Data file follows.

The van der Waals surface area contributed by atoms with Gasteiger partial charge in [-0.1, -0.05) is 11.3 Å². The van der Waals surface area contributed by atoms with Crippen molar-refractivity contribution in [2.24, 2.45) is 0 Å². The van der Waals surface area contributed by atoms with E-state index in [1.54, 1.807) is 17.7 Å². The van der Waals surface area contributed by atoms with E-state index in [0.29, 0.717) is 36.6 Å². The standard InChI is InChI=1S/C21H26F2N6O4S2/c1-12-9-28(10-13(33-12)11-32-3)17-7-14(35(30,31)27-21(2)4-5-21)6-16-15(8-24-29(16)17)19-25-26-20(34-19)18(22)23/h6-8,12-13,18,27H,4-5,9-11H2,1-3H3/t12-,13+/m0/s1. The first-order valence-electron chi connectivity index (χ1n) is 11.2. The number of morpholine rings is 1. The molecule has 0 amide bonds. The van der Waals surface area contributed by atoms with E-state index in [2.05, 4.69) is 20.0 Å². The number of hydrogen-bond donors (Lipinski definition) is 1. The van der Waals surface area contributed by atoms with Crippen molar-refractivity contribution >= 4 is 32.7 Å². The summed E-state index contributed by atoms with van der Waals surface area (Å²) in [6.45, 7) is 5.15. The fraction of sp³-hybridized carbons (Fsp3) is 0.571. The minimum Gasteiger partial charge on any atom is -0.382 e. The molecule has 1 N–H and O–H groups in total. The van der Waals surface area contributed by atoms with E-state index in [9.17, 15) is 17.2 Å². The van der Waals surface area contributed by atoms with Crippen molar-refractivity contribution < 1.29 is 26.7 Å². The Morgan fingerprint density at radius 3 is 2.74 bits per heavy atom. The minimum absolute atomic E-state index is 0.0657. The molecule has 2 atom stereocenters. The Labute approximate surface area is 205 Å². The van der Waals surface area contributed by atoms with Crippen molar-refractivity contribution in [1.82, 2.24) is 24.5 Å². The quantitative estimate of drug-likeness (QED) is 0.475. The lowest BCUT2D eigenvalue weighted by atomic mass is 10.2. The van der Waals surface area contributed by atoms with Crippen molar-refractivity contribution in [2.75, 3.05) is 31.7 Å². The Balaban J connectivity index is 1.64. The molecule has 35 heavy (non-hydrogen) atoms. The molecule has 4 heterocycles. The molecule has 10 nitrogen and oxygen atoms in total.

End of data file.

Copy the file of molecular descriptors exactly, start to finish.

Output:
The van der Waals surface area contributed by atoms with Gasteiger partial charge in [-0.1, -0.05) is 11.3 Å². The van der Waals surface area contributed by atoms with Crippen molar-refractivity contribution in [2.24, 2.45) is 0 Å². The van der Waals surface area contributed by atoms with E-state index in [1.54, 1.807) is 17.7 Å². The van der Waals surface area contributed by atoms with E-state index in [0.29, 0.717) is 36.6 Å². The standard InChI is InChI=1S/C21H26F2N6O4S2/c1-12-9-28(10-13(33-12)11-32-3)17-7-14(35(30,31)27-21(2)4-5-21)6-16-15(8-24-29(16)17)19-25-26-20(34-19)18(22)23/h6-8,12-13,18,27H,4-5,9-11H2,1-3H3/t12-,13+/m0/s1. The first-order valence-electron chi connectivity index (χ1n) is 11.2. The number of morpholine rings is 1. The molecule has 0 amide bonds. The van der Waals surface area contributed by atoms with E-state index in [2.05, 4.69) is 20.0 Å². The number of hydrogen-bond donors (Lipinski definition) is 1. The van der Waals surface area contributed by atoms with Crippen molar-refractivity contribution >= 4 is 32.7 Å². The summed E-state index contributed by atoms with van der Waals surface area (Å²) in [6.45, 7) is 5.15. The fraction of sp³-hybridized carbons (Fsp3) is 0.571. The minimum Gasteiger partial charge on any atom is -0.382 e. The molecule has 1 N–H and O–H groups in total. The van der Waals surface area contributed by atoms with E-state index in [9.17, 15) is 17.2 Å². The van der Waals surface area contributed by atoms with Crippen molar-refractivity contribution < 1.29 is 26.7 Å². The Morgan fingerprint density at radius 3 is 2.74 bits per heavy atom. The minimum absolute atomic E-state index is 0.0657. The molecule has 2 atom stereocenters. The Labute approximate surface area is 205 Å². The van der Waals surface area contributed by atoms with Crippen molar-refractivity contribution in [1.82, 2.24) is 24.5 Å². The quantitative estimate of drug-likeness (QED) is 0.475. The lowest BCUT2D eigenvalue weighted by atomic mass is 10.2. The van der Waals surface area contributed by atoms with Crippen molar-refractivity contribution in [2.75, 3.05) is 31.7 Å². The Balaban J connectivity index is 1.64. The molecule has 35 heavy (non-hydrogen) atoms. The molecule has 4 heterocycles. The molecule has 10 nitrogen and oxygen atoms in total.